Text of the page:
Building a Tight-Knit Community as a Small Business The owners of The Little Giant Muay Thai revolve their business around building a community, helping them rank #3 in Fitness & Instruction our America's Favorite Mom & Pop Shops List.

By Emily Washcovick

Opinions expressed by Entrepreneur contributors are their own.

Courtesy of Little Giants Muay Thai

Thanat Tanchon (also known as Kru Chon) and Nate Bennett, the owners of martial arts facility The Little Giant Muay Thai, decided to focus on one very important aspect of their business when first opening: community. They knew that by building the right tight-knit culture, customers would return for the individual attention and sense of belonging.

"Providing that community aspect and making people wanna be here [makes customers] look past the small space that we have, which is great. And it worked out too because it's The Little Giant—little place, but we're giant, big hearts," Nate said.

Nate and Kru Chon's commitment to giving each and every student the attention they deserve earned them the #3 spot in the Fitness and Instruction category on Yelp and Entrepreneur's America's Favorite 150 Mom and Pop Shops list.

It's this very commitment that inspired reviewer Samantha N. to write a 5-star review. The Little Giant was actually the third gym she visited when searching for a place where her three children could continue their Muay Thai training. While initially unimpressed with the smaller facility, it was seeing the engaging and fun way the coaches interacted with their students that won her over.

"When you come through, they make sure to greet every single person, acknowledge the fact that they're there, and it shows a lot of respect," Samantha said. "If you can go somewhere and they already have respect for one another, you know there's gonna be great things that happen there."

Nate, who is an active MMA fighter with several titles under his belt, understands that people who are not familiar with martial arts can have the idea that it's violent and aggressive. However, he wants to change that perception of the sport to a more positive impression focused on discipline and mutual respect between opponents. He hopes to foster that perception through how he treats his customers and students at The Little Giant.

"There's a misconception for a lot of martial arts gyms where it's just like we're just trying to beat everybody up. But we really try and preach good, healthy habits [like] being disciplined and a decent person. That's how we run our school," he said. "Most of the people that come here, they just want to work out. They wanna learn. They wanna be part of a great community… When they come here, we want them to be happy and feel special and feel like this is a place where they can be themselves and have a good time and work out."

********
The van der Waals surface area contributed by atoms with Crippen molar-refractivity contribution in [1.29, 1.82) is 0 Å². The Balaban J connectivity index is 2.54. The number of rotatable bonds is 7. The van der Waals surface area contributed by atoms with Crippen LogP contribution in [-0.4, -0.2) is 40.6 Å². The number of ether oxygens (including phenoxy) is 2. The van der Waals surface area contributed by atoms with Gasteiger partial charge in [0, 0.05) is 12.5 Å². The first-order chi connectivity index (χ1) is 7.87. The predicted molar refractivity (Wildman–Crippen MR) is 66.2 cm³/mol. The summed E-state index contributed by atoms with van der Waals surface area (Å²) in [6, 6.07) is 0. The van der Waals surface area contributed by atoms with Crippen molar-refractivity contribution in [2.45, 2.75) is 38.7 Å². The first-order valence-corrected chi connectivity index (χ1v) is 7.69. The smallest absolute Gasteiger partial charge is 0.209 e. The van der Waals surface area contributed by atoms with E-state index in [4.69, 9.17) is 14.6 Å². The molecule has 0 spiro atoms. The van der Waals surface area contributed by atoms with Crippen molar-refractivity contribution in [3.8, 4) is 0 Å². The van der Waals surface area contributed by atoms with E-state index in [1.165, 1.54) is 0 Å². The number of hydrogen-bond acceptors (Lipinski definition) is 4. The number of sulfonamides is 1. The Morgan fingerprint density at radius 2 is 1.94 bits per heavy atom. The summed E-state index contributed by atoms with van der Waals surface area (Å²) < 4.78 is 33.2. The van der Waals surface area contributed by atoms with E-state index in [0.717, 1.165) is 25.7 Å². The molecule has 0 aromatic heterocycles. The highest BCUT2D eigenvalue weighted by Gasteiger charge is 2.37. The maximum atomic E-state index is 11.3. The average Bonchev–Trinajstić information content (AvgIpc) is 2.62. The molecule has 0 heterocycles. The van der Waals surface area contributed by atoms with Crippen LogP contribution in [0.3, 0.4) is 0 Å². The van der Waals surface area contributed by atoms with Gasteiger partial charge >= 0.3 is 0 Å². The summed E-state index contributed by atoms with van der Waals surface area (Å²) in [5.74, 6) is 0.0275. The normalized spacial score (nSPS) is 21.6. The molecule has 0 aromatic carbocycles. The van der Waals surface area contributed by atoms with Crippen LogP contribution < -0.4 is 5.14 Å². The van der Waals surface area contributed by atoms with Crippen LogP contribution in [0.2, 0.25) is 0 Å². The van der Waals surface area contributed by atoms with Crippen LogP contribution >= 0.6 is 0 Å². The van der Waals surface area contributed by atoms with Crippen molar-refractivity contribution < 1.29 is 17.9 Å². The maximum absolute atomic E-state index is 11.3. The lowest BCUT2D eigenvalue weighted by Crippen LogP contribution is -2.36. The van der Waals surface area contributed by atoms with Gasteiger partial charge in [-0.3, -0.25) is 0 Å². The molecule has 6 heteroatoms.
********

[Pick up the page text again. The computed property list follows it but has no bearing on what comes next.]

Nate and Kru Chon employ small strategies to make sure every customer feels special, focusing on one-on-one communication. Subtle things like knowing everyone's first and last name and going above and beyond typical small talk to facilitate a more personal rapport can go a long way in building a connection. Nate credits his and Kru Chon's previous experience in the service industry with helping him build his customer service skills which undoubtedly contributed to The Little Giant's reputation as a business with exclusively 5-star reviews on Yelp.

While Nate is grateful for the lack of critical reviews, he knows that the longer they're in business, the more likely a customer will have a complaint or critical feedback. That being said, he understands the importance of having a platform for customers to voice their concerns as well as their support. His mission is to try his best to keep his customers at The Little Giant feeling like they always just walked away from a stellar experience.

"We're trying to keep these five stars forever, but we can't make everybody happy," he said. "We can only do our best. It's not always gonna be perfect, but we're always gonna do our best."

Other tips small businesses can learn from The Little Giant Muay Thai include:

  • Always be ready for a potential new customer to walk into your space. Know what makes your business unique, and make sure new customers can pick up on your key differentiators quickly.
  • Don't be afraid to make the "jump" and take risks in order to grow your business. Sometimes growth means taking risks and being brave enough to face the discomfort of the unknown.
  • Critical reviews aren't always negative. They can be a helpful way for you to improve your business and clarify what your business does and doesn't offer.

Listen to the episode below to hear directly from Nate and Samantha, and subscribe to Behind the Review for more from new business owners and reviewers every Thursday.

Available on: Spotify, Apple Podcasts, Google Podcasts, Stitcher, and Soundcloud.

Emily Washcovick

Small Business Expert at Yelp

As Yelp’s Small Business Expert, Emily is meticulously focused on helping local business owners succeed and grow. Her expertise lies in customer engagement, reputation management, and all things digital marketing. Through speaking engagements and thought leadership, Emily shares industry insights that entrepreneurs in any business category can leverage for the growth and well-being of their businesses. She is also the host of Behind the Review, a podcast from Yelp and Entrepreneur Media, where each episode features conversations with a business owner and a reviewer about the story and lessons behind their interactions.

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